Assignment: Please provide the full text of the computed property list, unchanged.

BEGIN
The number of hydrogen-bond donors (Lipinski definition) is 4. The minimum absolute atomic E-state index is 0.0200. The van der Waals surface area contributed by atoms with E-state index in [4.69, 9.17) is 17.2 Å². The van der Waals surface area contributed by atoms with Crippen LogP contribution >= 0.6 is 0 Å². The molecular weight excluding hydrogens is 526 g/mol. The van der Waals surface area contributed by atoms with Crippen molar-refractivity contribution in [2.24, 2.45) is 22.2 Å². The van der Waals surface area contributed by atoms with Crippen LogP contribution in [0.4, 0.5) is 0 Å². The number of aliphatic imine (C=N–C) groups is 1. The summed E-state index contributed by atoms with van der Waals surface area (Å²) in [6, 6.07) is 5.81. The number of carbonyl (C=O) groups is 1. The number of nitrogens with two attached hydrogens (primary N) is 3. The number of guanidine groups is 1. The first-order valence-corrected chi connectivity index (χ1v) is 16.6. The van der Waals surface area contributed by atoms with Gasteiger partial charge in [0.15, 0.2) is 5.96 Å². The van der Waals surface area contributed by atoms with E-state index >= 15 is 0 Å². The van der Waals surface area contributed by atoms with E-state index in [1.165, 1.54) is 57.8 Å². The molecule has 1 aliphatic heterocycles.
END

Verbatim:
The number of hydrogen-bond donors (Lipinski definition) is 4. The minimum absolute atomic E-state index is 0.0200. The van der Waals surface area contributed by atoms with E-state index in [4.69, 9.17) is 17.2 Å². The van der Waals surface area contributed by atoms with Crippen LogP contribution >= 0.6 is 0 Å². The molecular weight excluding hydrogens is 526 g/mol. The van der Waals surface area contributed by atoms with Crippen molar-refractivity contribution in [2.24, 2.45) is 22.2 Å². The van der Waals surface area contributed by atoms with Crippen LogP contribution in [0.4, 0.5) is 0 Å². The number of aliphatic imine (C=N–C) groups is 1. The summed E-state index contributed by atoms with van der Waals surface area (Å²) in [6, 6.07) is 5.81. The number of carbonyl (C=O) groups is 1. The number of nitrogens with two attached hydrogens (primary N) is 3. The number of guanidine groups is 1. The first-order valence-corrected chi connectivity index (χ1v) is 16.6. The van der Waals surface area contributed by atoms with Gasteiger partial charge in [0.15, 0.2) is 5.96 Å². The van der Waals surface area contributed by atoms with E-state index >= 15 is 0 Å². The van der Waals surface area contributed by atoms with E-state index in [1.165, 1.54) is 57.8 Å². The molecule has 1 aliphatic heterocycles.